We are still focused on Ontario operations, and will continue to conduct business as the OLWN in this province. But Living Wage Canada is also answering the call to provide organizational home to living wage leaders from across the country. There are currently 4 members of board, all from Ontario. We are looking to eventually add 5 more members. In addition to geographical representation we also look for diversity in identities protected by the Human Rights code, breadth of expertise/experience and, specialized skills and knowledge. 

For more details about this volunteer position, please head over to the Living Wage Canada board search page:

Libro Credit Union: Deeply Invested In The Living Wage Movement

Over five years ago Libro Credit Union, the largest credit union in Southwestern Ontario, became a certified Living Wage employer. It wasn't a surprise. They had been active at many roundtables and community groups concerned with—among other things—tackling the problem of working poverty. Like many organizations that make up the Ontario Living Wage Network (OLWN), Libro saw it necessary to lead by example and make public their certification.

Credit unions have always been early and potent champions of the living wage movement. We list 8 at the moment, with dozens of branches all over Ontario. In addition to being certified, we are pleased to announce that Libro Credit Union will be supporting the work of the Ontario Living Wage Network directly over the next three years with a generous annual financial contribution.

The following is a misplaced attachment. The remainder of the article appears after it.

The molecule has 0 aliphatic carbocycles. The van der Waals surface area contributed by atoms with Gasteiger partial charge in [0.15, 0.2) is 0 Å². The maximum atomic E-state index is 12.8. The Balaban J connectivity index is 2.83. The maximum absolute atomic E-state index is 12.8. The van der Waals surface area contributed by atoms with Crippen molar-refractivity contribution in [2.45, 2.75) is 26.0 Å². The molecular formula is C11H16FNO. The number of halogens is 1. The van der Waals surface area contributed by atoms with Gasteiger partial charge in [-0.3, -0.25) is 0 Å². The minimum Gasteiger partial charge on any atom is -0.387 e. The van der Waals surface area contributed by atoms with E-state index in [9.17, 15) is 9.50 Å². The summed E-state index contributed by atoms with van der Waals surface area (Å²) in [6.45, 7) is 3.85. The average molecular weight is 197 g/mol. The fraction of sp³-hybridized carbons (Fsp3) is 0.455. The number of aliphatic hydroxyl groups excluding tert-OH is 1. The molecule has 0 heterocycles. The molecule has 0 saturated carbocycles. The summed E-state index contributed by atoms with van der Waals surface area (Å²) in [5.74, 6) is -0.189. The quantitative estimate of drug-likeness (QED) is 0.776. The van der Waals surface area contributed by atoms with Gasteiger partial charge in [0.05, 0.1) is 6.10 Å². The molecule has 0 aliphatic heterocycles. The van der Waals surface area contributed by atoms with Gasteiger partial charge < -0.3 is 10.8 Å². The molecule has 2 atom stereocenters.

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First Certified Living Wage Employer In Peel: The Mississauga Food Bank Leads By Example

It has been a frequent request: "What is the living wage for Mississauga/Brampton?" Today, with the help of the Region of Peel and the Peel Poverty Reduction Committee we can now say that rate has been calculated at $19.80 per hour.

The Ontario Living Wage Network paused all calculation work in 2020, due to barriers to year-to-year consistency issues caused by the pandemic. We are excited to not only get back to this work in 2021, but to also add such a large and heavily populated area to our map of coverage. 

Local calculations are the starting blocks of the living wage movement; the real race is to certify as many living wage employers as possible. The problem of working poverty is understood well by our first certified living wage employer in Peel: The Mississauga Food Bank.

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It's #LivingWageWeek 2021

It's Living Wage Week, and we're very excited to announce 23 updated living wage rates across the province as well as a first-time calculation for Peel Region. 

Since we last made calculations in 2019, new policies that provide support to families with children have been introduced by the provincial government. Combined with  changing family demographics, it has become clear that expenses for a reference family of four is no longer the most representative for living wage calculations in Ontario.  

New supports for families with children meant that living wage calculations were coming back with reductions over the 2019 rates. Yet we all know the cost of living has not gone down. Inflation has quadrupled since the beginning of 2019 and is at a 18-year high. Our calculation was no longer reflecting reality. 

Our 2021 calculations now take into account a weighted average between a family of four, single parent with one child and a single adult. These 2021 living wage rates reflect changing demographics in our province and increases in inflation. We believe they accurately reflect the realities of costs in Ontario.